I regularly read a handful of blog sites similar to Road Tips for fun and to get ideas of places to visit that I may have not known about before. I like to look through the blog sites of Iowa Foodie, Slackingfool, An Herbalist Eats, Des Loines, Chicago Barbecue King (a.k.a. "Smokin', Chokin' and Chowin' with the King"), Food Dude, and the irreverent Suits in Strange Places, a blog written by a group of traveling salesmen who search out the unusual and out of the way places to eat when they're on the road. One blog that I look into from time to time is a site run by a young couple from the Quad Cities - Greasy Joints. One place they visited earlier this year was a hamburger joint in Danville, IL - Gross' Burgers. (Click here to see their post.) I was sort of taken by their description of the place and decided to stop in on my way to Indianapolis for the annual CEDIA Expo in early September. However, it was Labor Day and Gross' was closed. I had to wait to return another day. On a trip out to Indianapolis recently, I made the stop at Gross' Burgers and this time they were open.
Gross' Burgers has been around since 1982 when it opened as a place called Grunts. A local young man who was in the United States Marine Corps, Brad Gross, was looking to do something when he got out of the service. He was brought up in the restaurant industry as Gross' father ran one of the first pizzerias in the area. The opportunity to buy Grunts came up while Gross was still serving our country and he did just that. When he got out of the Marines over 25 years ago, Gross changed the name to the not-too-enticing Gross' Burgers. But Gross remembered how good the burgers were at Grunts and he would continue to carry on the tradition.
Gross' Burgers is found off of Interstate 74 on Illinois Highway 1 (Georgetown Road) at Henderson Street in south Danville. (see map) There's a parking lot in the back that holds a number of cars. But make sure you don't park in the drive-thru lane that is on the north side of the building. I was able to park up close to the building on the south side.
Going into Gross' Burgers, you can immediately tell from the decor that Brad Gross continues to support America's military men and women. American flags, military posters, military gear including old rifles and even a bazooka hung from the bright white walls. A 24-hour military clock hung next to the menu. Historical articles on military figures were framed on the wall along with pictures of local servicemen. The tables had a metal top and the metal chairs were high-backed and had a padded seat. It was like a spic and span military grade mess hall inside the place.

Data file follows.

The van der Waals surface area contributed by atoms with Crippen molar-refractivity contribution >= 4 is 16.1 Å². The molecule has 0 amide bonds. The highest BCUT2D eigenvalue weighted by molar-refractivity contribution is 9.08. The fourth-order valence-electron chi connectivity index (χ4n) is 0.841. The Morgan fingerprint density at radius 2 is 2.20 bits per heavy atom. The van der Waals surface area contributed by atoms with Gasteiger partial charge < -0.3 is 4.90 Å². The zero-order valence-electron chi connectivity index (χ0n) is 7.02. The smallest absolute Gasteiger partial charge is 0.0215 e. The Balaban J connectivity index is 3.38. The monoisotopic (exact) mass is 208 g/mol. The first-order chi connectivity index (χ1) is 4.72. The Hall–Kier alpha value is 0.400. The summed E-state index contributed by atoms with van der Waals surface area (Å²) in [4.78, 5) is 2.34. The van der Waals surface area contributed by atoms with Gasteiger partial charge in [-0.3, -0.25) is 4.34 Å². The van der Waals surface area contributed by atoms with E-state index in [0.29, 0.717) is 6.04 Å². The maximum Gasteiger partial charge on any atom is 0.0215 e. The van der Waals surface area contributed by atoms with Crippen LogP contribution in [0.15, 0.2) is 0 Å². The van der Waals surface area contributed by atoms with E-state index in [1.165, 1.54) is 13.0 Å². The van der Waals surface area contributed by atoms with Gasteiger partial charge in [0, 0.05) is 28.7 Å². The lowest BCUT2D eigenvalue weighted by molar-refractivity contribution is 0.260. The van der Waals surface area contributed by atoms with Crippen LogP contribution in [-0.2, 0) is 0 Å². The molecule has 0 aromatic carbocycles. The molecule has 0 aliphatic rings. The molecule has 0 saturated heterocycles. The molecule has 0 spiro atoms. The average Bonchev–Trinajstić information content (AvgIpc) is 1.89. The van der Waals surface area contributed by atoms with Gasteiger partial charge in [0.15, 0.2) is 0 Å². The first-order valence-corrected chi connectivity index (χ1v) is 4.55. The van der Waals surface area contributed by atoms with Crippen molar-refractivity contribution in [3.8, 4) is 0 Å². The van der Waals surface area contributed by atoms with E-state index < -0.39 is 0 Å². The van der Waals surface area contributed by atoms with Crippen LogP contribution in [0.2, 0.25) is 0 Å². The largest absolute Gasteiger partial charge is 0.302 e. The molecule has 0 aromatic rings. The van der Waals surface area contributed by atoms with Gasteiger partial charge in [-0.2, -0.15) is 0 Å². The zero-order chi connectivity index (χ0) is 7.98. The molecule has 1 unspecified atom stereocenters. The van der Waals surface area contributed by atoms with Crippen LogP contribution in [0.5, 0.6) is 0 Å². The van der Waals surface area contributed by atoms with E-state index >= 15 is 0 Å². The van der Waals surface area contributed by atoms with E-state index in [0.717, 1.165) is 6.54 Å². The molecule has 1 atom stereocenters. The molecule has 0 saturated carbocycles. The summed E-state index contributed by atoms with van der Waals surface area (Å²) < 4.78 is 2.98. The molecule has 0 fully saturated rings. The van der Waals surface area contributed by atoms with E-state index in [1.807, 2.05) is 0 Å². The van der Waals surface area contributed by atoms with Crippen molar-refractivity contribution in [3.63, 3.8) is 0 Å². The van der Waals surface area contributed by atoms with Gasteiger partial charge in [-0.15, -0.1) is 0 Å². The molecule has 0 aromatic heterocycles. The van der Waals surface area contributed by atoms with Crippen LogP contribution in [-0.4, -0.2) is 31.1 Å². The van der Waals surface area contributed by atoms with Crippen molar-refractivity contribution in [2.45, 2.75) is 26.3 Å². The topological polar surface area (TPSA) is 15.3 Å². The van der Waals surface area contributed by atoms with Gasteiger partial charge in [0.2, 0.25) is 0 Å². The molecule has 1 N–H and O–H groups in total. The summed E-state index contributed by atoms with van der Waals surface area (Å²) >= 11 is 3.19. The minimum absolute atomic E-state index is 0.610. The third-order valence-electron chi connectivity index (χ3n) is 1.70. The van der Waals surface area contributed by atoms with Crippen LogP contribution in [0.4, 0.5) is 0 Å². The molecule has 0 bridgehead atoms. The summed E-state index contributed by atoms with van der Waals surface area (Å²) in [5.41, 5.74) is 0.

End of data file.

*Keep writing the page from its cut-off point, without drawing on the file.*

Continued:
The menu at Gross' Burgers is located above the front counter and they feature burgers, both with American cheese and without, as well as pizza burgers and mozzarella cheese burgers. You can double down on the burgers with two patties. Or if you want something different than burgers, Gross' Burgers also features a fish sandwich. The only side they offer are their special garlic-seasoned Gross fries. (Small containers of garlic seasoning as well as a cajun seasoning are available on the tables.) They also offer a handful of milkshakes along with the regular offerings of soft drinks. Their special menu item is the American Special - a triple cheeseburger, an order of Gross fries and a 32 oz. drink for $7.00
The kitchen area is located just behind the front counter and it is just as clean as the dining room. The flat grill is back in the corner with fryers toward the front. The prep area for the burgers is directly behind the grill.
I ordered a double cheeseburger with everything - which is onions, pickle and mustard. I got a bottle of water with the burger. I declined when asked about getting some Gross fries to go along with the burger. The price of the burger and water was under $5.00
The beef at Gross' Burgers is ground fresh everyday and fashioned into little balls that are probably 3 oz. each. The burger balls are placed on the grill and immediately smashed down flat. They're cooked in their juices giving them a crisp outer edge on the meat. I still have a problem with how some places smash their burgers, but I'm starting to slowly come around to the taste. I will say that the smashed burgers are usually crispy on the outer side, but keep the juices inside the meat.
My number was called out and I got the burger at the counter. The burger was placed in a styrofoam container and put into a plain white bag. The burger meat was thin and crispy - it almost looked like it was burnt - and it splayed out from under the bun in all directions. It reminded me somewhat of a Steak 'n' Shake burger.
Since ketchup is not included on the burgers after they're grilled, large bottles of ketchup are placed on the tables for the burgers and fries. They are pretty generous with the ketchup, as well. At left is a picture of the ketchup squeeze-bottle next to a 16 oz. bottle of water. It was the largest squeeze-bottle of ketchup that I'd ever seen. There had to be a quart of ketchup in the bottle.
The burger, itself, was good. I wasn't initially sure that I liked it all that much, but as I got into the core of the burger the taste got significantly better. The crispy outside of the burger patty yielded a juicy inner core. Two patties equaled about one regular sized hamburger that you'd get most other places. But because they were so flattened, there was a lot of meat that hung out over the bun masking how much meat was in each patty.
The burger at Gross' Burgers was good - certainly above average. I'd give it a B+ in taste and quality. I'm still not sold on the thin, flat-pressed burgers. But I can see where people in and around the Danville area have thought that Gross' Burgers are some of the best they've had. It's certainly an acquired taste and one I wouldn't mind trying again at some point. But in order to get more of that juicy, meaty taste, I may have to get a triple.